Moving over to the East Wall, We find examples of the Taller members’ involvement with urban planning.
Here are the architectural drawings for the proposed projects. ”The Marketa Art Center”, the ” Creative Cultural Museum of East Harlem’ the ” El Yunque Rain Forrest Environment, Exhibit and Learning Center.”, and the “Avant Caribe” housing development project with a Taller Boricua Museum component. All were happening in the Cultural Corridor of East Harlem.
We move over to the 1990s, including the exhibition titled ”Dead Time = Tiempo Muerto” Holland Cotter wrote a review for the N.Y. Times on Oct 8, 1999. the exhibit featured work by the recently released (August 1999) artist Elizam Escobar from Federal prison for seditious contempt. Exhibiting also were Antonio Martorell and Dread Scott. I curated that exhibition.
Moving on to the next decade, 2000, with exhibits, poetry readings, and celebrating the 30th anniversary with a digital portfolio of prints titled ”Alma”, a collaboration of artists and poets.
On to the South Wall, with a selection of brief brochures and announcements, we find the Artists Housing Development.” Artworks in City Spaces.” A.H.P.D, / Department of Cultural Affairs
project headed by Janet Langston to create artists housing. Our project was 1685 Lexington Ave. Editorials about the creation of the Julia de Burgos Latino Cultural Center follow and on to more exhibits and fundraisings by having salsa dances at the center. Based on an exhibition titled ”Fresh Produce,” a map is displayed illustrating Green Community Gardens, Farmers Markets and Agricultural Community Support. Within the exhibition are found samples of art and of posters.
Marcos Dimas. 12/14/2021.
At this pivotal juncture in time, Taller Boricua aims to continue the excavational work required in compiling, deciphering, and perpetually making publicly available the half-century of its digitally archived materials and artistic artifacts.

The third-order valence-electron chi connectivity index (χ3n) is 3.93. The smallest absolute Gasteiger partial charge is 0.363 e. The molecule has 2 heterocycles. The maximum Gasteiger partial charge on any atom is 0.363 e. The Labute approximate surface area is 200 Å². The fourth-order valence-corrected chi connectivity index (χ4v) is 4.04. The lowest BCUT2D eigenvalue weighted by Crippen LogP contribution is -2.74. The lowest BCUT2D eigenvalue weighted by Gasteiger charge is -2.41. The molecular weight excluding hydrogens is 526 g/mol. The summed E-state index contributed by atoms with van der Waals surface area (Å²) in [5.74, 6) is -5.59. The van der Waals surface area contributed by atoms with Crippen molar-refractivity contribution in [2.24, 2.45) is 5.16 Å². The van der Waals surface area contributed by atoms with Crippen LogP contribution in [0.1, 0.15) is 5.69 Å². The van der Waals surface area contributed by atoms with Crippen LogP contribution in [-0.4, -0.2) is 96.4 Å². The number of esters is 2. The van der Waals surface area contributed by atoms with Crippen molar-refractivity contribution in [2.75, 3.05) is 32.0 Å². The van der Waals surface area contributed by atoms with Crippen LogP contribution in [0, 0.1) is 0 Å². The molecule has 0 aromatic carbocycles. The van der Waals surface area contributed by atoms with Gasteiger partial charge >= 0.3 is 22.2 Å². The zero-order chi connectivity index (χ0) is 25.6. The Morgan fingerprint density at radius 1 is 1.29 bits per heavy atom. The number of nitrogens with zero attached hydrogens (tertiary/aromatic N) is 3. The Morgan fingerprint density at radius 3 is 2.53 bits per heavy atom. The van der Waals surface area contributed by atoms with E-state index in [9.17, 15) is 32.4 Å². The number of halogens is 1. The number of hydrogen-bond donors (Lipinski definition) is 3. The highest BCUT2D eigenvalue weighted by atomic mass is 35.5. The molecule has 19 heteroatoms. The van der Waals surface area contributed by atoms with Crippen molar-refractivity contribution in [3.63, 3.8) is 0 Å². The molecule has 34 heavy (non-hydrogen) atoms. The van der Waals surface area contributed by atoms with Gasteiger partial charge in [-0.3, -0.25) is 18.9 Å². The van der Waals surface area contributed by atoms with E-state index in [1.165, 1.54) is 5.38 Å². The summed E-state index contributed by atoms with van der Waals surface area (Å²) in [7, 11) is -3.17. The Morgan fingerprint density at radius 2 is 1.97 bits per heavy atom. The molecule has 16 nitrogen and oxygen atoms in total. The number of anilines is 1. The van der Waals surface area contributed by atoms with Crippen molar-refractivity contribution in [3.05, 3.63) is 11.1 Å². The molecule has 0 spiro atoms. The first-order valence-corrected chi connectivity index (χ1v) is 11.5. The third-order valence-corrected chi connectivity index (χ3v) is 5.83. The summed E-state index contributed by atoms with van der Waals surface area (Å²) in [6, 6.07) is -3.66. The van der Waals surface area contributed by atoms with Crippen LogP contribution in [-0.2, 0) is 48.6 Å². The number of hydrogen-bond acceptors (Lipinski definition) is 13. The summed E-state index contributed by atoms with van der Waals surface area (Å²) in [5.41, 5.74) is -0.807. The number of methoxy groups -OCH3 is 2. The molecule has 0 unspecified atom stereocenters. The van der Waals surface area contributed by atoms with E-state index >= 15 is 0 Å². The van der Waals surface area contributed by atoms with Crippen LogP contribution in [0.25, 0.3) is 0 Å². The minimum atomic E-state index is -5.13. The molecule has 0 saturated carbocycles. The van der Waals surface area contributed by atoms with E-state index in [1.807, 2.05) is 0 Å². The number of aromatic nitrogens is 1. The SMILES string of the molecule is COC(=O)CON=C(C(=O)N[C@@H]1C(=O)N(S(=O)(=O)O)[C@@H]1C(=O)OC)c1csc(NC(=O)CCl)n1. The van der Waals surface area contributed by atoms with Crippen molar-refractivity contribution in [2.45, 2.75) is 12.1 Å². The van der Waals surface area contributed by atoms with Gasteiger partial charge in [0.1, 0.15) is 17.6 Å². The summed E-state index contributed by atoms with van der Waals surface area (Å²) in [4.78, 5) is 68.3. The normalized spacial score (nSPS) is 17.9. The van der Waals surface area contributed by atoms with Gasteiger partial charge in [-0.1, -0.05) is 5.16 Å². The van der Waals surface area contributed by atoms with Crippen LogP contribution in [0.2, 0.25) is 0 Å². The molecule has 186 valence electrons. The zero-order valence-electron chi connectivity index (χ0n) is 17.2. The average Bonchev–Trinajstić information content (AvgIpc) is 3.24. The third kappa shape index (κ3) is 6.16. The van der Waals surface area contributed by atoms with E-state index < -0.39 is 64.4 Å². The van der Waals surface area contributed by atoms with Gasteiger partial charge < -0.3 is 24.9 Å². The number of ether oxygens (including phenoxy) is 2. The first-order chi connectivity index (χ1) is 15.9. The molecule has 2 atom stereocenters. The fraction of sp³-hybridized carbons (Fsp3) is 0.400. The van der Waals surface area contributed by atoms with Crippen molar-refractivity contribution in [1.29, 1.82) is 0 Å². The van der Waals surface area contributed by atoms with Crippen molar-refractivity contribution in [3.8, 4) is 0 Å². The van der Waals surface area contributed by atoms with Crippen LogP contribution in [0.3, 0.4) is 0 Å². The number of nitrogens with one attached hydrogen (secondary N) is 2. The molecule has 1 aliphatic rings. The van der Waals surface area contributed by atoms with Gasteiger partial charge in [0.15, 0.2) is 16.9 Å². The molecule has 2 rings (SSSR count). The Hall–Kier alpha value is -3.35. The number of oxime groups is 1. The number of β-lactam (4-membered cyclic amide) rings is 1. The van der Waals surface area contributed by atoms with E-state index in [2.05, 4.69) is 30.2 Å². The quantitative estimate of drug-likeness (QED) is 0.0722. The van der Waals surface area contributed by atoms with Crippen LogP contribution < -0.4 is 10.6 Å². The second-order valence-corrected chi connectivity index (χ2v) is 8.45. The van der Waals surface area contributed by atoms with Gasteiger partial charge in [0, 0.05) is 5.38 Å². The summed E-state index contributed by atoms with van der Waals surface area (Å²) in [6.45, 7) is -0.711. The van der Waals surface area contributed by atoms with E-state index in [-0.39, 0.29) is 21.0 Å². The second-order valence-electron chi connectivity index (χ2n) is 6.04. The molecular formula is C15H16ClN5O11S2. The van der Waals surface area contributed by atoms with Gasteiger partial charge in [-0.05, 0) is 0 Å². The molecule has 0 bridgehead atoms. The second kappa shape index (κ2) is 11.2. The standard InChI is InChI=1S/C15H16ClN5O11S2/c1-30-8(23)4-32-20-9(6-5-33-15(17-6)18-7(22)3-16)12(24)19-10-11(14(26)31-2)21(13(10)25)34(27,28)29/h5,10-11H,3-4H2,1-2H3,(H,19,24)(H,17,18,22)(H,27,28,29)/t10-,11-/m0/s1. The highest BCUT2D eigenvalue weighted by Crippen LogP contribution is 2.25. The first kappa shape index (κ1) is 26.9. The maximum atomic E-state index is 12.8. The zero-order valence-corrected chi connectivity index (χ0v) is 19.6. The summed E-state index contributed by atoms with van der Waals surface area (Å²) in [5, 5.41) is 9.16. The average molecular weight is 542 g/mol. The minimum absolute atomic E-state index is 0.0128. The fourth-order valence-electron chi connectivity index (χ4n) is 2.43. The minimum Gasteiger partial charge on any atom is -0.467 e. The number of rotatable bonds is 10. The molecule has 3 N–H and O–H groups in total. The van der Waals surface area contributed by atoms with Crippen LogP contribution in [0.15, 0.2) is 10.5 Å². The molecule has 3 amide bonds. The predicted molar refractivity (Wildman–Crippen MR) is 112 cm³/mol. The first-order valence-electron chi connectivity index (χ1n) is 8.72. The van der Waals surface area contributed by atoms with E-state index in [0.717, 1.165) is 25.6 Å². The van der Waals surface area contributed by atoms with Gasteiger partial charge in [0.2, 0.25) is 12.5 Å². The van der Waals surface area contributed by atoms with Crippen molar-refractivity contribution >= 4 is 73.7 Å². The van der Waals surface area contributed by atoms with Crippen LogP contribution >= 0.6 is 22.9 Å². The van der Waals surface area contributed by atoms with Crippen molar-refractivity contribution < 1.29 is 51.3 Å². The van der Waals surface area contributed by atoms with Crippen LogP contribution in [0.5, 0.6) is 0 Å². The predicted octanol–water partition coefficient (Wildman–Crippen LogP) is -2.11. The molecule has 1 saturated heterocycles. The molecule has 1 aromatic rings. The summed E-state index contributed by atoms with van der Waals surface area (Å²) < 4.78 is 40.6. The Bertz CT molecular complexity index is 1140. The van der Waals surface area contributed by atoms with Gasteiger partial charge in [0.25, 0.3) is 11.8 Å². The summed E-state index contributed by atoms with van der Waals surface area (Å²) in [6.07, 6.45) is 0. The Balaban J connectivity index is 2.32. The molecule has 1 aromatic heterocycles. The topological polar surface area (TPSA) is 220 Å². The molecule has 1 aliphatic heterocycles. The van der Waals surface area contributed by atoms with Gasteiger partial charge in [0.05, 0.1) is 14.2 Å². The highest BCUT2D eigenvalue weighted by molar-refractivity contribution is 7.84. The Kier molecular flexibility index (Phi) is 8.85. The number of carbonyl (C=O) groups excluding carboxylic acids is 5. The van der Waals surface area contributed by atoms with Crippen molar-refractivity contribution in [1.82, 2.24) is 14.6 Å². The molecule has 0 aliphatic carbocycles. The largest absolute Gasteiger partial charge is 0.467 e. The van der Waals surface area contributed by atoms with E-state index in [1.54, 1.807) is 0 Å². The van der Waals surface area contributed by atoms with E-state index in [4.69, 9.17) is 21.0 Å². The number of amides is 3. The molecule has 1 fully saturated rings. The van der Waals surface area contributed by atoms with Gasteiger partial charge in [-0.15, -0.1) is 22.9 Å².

Freedom of Speech and Expression are the pillars that will preserve that we as a People maintain our cultures and liberties to continue creating Love, happiness, and ARTForAll.
Curated by Nitza Tufiño | Rafael Tufiño Print Makers at Taller Boricua | Exhibition Artist Links.read more.
Ada Cruz | Betty BP Cole | Carmen Ayala | Diana Gitesha Hernandez | Elsie Deliz | Eliezer Berrios | George Malave | George Zavala | Ife Filex | James Cuebas | Minerva González Suvidad | Nitza Tufino | Rodriguez Calero | Sofia Perales Buck
Ricardo E. Alegría Gallard (April 14, 1921 – July 7, 2011) was a Puerto Rican scholar, cultural anthropologist, and archaeologist.
His research into the aspects of humans within past and present societies and the study of human activity through the recovery and analysis of material culture has bestowed Dr. Alegría the title of the “father of modern Puerto Rican archaeology.”
Alegría created the “Center of Popular Arts of the Puerto Rican Cultural Institute,” the publication program of the institute’s books, and designed the logo for the Institute of Neurobiology in Puerto Rico.
His extensive studies helped historians and cultural artists understand how the Taínos lived and suffered before and after the Spanish conquistadors arrived on the island of Borinquen or Boriquén or Borikén. Today Borinquen resides as an unincorporated territory of the current government of the United States, officially the Commonwealth of Puerto Rico. Alegría estimated that about one third of all Puerto Ricans have Taíno blood.
The prints presented in this New York City exhibition at Taller Boricua Gallery seek to infuse with ethereal currents, capturing, inspiring, and giving rightful meaning to our multi-cultural relevance and continuity.
El Sandesh 2021
The Taller Boricua’s Rafael Tufiño Print Makers Workshop (RTPW) 121 East 106 Street 212-831-4333.